The Downtown Development Authority (DDA) presented the board’s annual report to the Madison Mayor and City Council earlier this month, elaborating on the DDA’s vision for protecting, developing, and enhancing the city.
“We are challenged with a very big job and our job is economic development of the City of Madison,” said Ed Latham, chairman of the DDA. “We are here to make sure we are around for another 100, or another 200, or another 300 years. It’s a very challenging job when considering economic development, historic preservation, maintaining our integrity in who we are. We are very cognizant of that in everything we do.”
Latham explained the DDA’s four-point plan to make the DDA’s vision for Madison a reality.
“We are small town but we have big dreams,” said Latham.
The DDA’s four-point plan includes “reinforcing the core” by firmly standing on Madison’s historic legacy and local values, restructuring for opportunity to bring in more jobs, housing, and recreational experiences to downtown living, to enhance tourism in order to attract more visitors, and to bring vitality to the city for both local residents and out-of-town visitors.
“All of these things work together,” said Latham. “Our job is to take property that nobody else will work with and that are encumbered by a lot of restrictions and environmental problems. Our job is to take the property and move it into the private sector—to clear the pathway for private investment in our city.”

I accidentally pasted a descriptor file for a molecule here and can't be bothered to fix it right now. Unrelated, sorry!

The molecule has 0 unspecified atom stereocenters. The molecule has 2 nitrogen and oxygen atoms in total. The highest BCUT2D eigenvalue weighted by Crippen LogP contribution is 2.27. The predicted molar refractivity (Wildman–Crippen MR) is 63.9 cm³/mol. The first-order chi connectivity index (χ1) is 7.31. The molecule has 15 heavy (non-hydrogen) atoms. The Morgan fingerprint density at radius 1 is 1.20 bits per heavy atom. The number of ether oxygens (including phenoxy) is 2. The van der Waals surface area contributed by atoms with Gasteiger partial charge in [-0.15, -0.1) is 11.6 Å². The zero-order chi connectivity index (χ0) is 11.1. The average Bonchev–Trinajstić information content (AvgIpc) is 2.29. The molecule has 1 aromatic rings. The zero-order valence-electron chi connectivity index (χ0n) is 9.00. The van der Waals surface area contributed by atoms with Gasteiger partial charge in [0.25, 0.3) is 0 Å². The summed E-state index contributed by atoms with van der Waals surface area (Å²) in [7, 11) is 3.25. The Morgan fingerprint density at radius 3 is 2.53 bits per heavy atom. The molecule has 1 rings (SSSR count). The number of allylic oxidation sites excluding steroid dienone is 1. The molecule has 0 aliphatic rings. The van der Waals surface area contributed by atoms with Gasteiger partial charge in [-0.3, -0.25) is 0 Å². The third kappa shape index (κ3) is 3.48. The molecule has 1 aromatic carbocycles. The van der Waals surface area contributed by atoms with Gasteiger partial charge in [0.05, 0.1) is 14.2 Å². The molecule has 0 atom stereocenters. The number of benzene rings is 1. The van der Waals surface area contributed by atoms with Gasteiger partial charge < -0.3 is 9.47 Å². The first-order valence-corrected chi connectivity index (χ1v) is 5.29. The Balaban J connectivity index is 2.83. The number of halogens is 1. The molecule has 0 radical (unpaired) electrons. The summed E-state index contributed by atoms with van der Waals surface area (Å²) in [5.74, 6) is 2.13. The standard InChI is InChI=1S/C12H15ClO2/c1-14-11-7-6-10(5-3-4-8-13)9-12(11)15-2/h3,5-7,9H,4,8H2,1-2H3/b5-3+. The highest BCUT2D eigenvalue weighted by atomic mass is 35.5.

Latham noted the city’s need for more affordable housing options.
“We are a town people like to come visit, but to support the people who have businesses downtown, we have to have people who live in this community because tourism is a seasonal activity even for us,” said Latham. “We need more rooftops in town. We need to create a vigorous and vibrant economy.”
Latham cited examples of projects the DDA has worked on to provide various needs throughout the City of Madison, including the establishment of Town Park, The Gilmore House, The Canaan Corner Store, Silver Lakes Senior Community, the West Washington Gateway project, and The Georgia Depot project.
“We have to work real hard that we ensure we find the highest and best use that complements the nature and background of our city and that’s what we work for daily,” said Latham. “We want to facilitate the right development and clear the path for private investment. We want to be the catalyst for economic development for the City of Madison.
The Madison Mayor and City Council were grateful for the DDA’s contributions to the city.
“We thank you for the progress you have made for our city,” said Madison Mayor Fred Perriman. “We appreciate all you do.”